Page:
1 (con’t) – Eagles (added WRs Hank Baskett and Chad Hall) – Baskett (aka Mr. Kendra) comes back to Philly after a year in Indy marred by his gaffe on the onsides kick in the Super Bowl that proved devastating for the Colts. He’s a big receiver who won’t play much on offense but could help on special teams. Hall, a former Air Force player, is eligible to play now after completing his service requirement. He could end up being an under-the-radar prospect.

1 (con’t)- Lions (added LB Landon Johnson; kept DE Copeland Bryan and UFA S Marquand Manuel) – Manuel and Bryan (who was non-tendered as a restricted free agent) are depth players for Detroit. Johnson was released as a backup in Carolina, but he’s versatile and can provide depth at all three linebacker positions.

1 (con’t) – Bears (added CB Tim Jennings) – Jennings, a former second-round pick, never became a rotation corner in Indianapolis, and he wasn’t tendered a restricted-free-agent offer. But he could find a role as a third or fourth corner in the Bears’ cover-2 system, especially now that Nathan Vasher is out of Chicago.

1 (con’t) – Falcons (added S Matt Giordano) – Giordano was released by the Packers in the offseason, but he could find a home and a role with Atlanta, given the Falcons’ lack of depth in the secondary. Giordano is also an asset on special teams.

1 (con’t) – Saints (kept UFA LS Jason Kyle) – Kyle, a long-time Seahawk and Panther, got a Super Bowl ring as the Saints’ long-snapper last year. Now he gets a return engagement for another year. You don’t notice him, which is the ultimate compliment for a snapper.

1 (con’t) – Giants (added P Jy Bond) – Bond is another Australian Rules Football player trying to make the move to the NFL as a punter. He’s insurance in case the Giants can’t agree to a deal with long-time punter Jeff Feagles.

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Jersey Numbers: Offensive Linemen

Over the next several weeks, we’re going to look at several different positions (I can’t yet promise all) to identify the best players wearing each jersey number at each position. If this goes as planned, we’ll then compile a list of the best player wearing each jersey number in the league.

If you have quibbles, or want to add someone I forgot, leave a comment and we’ll update this post. And please have patience – this is a big job.

We started this project with wide receivers in this post and then with tight ends in this post and quarterbacks in this post and running backs in this post. Now we move to offensive linemen, who wear numbers between 60 and 79, although some wear numbers in the 50s.

One more thing: Because offensive linemen are harder to evaluate statistically, my choices may be different than yours. We’ve tried to at least mention each lineman who has started a game this season plus a few significant guys who have not played yet this season due to injury. Leave a comment to let me know where I’m crazy, and we may change the jersey number winners when we make a final judgment of the best players league-wide by number.

50 – Ben Hamilton, Broncos – Hamilton has been with the Broncos for nine years and is still a starter, with seven starts this year at left guard. He’s also started at  center in his career for a line that is almost always above-average. Other notable 50: Edwin Williams, Redskins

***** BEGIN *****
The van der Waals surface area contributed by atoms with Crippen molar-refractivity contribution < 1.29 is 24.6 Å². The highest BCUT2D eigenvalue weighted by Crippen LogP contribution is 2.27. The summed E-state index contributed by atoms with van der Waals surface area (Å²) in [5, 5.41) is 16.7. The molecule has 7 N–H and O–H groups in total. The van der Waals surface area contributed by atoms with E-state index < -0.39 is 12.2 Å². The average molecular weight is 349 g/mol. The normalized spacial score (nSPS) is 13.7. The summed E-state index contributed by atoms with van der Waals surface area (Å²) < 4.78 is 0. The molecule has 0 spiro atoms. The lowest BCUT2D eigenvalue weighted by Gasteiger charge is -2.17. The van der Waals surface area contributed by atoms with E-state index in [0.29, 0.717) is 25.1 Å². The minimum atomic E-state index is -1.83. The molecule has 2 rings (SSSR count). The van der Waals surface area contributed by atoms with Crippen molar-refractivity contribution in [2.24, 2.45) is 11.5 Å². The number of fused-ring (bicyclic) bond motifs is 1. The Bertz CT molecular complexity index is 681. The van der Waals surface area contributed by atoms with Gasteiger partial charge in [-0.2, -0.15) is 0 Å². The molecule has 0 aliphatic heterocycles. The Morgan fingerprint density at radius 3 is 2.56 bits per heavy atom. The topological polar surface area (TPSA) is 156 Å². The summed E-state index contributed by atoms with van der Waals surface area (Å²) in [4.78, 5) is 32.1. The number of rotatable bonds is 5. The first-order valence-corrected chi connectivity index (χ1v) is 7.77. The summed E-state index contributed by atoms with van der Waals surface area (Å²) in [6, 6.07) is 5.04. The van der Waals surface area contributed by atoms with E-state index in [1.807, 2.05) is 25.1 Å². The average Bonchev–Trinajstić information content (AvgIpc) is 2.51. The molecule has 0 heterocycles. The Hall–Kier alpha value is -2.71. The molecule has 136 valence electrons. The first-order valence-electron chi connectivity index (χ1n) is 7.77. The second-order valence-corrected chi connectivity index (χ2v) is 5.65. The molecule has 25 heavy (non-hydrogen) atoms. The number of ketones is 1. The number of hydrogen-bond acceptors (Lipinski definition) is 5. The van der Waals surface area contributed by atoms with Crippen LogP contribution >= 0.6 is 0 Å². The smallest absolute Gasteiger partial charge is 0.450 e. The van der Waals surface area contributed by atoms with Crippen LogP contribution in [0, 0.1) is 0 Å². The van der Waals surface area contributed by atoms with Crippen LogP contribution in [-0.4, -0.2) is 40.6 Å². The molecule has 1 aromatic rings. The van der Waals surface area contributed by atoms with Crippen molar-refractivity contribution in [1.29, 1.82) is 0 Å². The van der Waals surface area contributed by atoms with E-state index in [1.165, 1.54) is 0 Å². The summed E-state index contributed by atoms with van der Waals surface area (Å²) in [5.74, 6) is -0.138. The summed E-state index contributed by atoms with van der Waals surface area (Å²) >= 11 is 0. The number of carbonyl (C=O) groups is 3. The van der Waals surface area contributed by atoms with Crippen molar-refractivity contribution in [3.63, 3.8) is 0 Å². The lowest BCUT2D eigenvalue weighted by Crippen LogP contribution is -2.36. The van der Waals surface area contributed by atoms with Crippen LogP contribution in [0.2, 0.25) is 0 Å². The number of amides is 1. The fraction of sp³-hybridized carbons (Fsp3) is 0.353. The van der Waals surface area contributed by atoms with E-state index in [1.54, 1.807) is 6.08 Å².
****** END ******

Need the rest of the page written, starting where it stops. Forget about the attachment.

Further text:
51 – Dominic Raiola, Lions – Raiola has been with the Lions since 2001 as a center, and he continues to serve as a full-time starter. The team re-signed him to a four-year deal in the offseason. Other notable 51: Chris Morris, Raiders

54 – Brian Waters, Chiefs – Waters joined the Chiefs in 2000 as an undrafted free agent, and he has become a Pro Bowl-caliber guard. Although his performance is slowly starting to slip with age, Waters still earned Pro Bowl honors last season (for the fourth time) and has started all 11 games this season. Other notable 54: Eugene Amano, Titans

55 – Alex Mack, Browns – Mack was the Browns’ first-round pick last April, and he has started all 11 games this season at center for Cleveland. He’s one of just five rookie linemen to start every game this season. Other notable 55: Chris Myers, Texans

57 – Olin Kreutz, Bears – Kreutz has long been one of the league’s top centers, and he has started almost since he first entered the league back in 1998. The six-time Pro Bowler is also considered one of the leaders of the Chicago locker room.

59 – Nick Cole, Eagles – Cole has emerged as a full-time starter this season for the first time, seizing the right guard job from Max Jean-Gilles and starting every game thus far.

60 – Chris Samuels, Redskins – Samuels has missed several games this season with a neck injury that could end up being career ending, but this is a nod to his long, terrific career. So we opt for him over two solid centers, Shaun O’Hara of the Giants and Jason Brown of the Rams. Other notable 60s: Brad Butler, Bills; D’Brickashaw Ferguson, Jets; Max Unger, Seahawks; Ike Ndukwe, Chiefs

61 – Nick Hardwick, Chargers – Hardwick missed much of the season with a knee injury he suffered in Week One, and it’s no coincidence that the Chargers’ running game has struggled in his absence. The former Pro Bowler’s return in the final month of the season should give the Bolts a jolt. Other notable 61s: Stephen Neal, Patriots; Casey Rabach, Redskins

62 – Casey Wiegmann, Broncos – Wiegmann, who has played for the Jets, Bears, and Chiefs as well as his current team, the Broncos, made his first Pro Bowl with Denver last year. He has started 138 straight games for the Bears, Chiefs, and Broncos, which is the best total for any center in the league. Other notable 62s: Andy Alleman, Chiefs; Justin Hartwig, Steelers; Max Jean-Gilles, Eagles; Brandyn Dombrowski, Chargers; Nate Livings, Bengals; Todd McClure, Falcons; Chilo Rachal, 49ers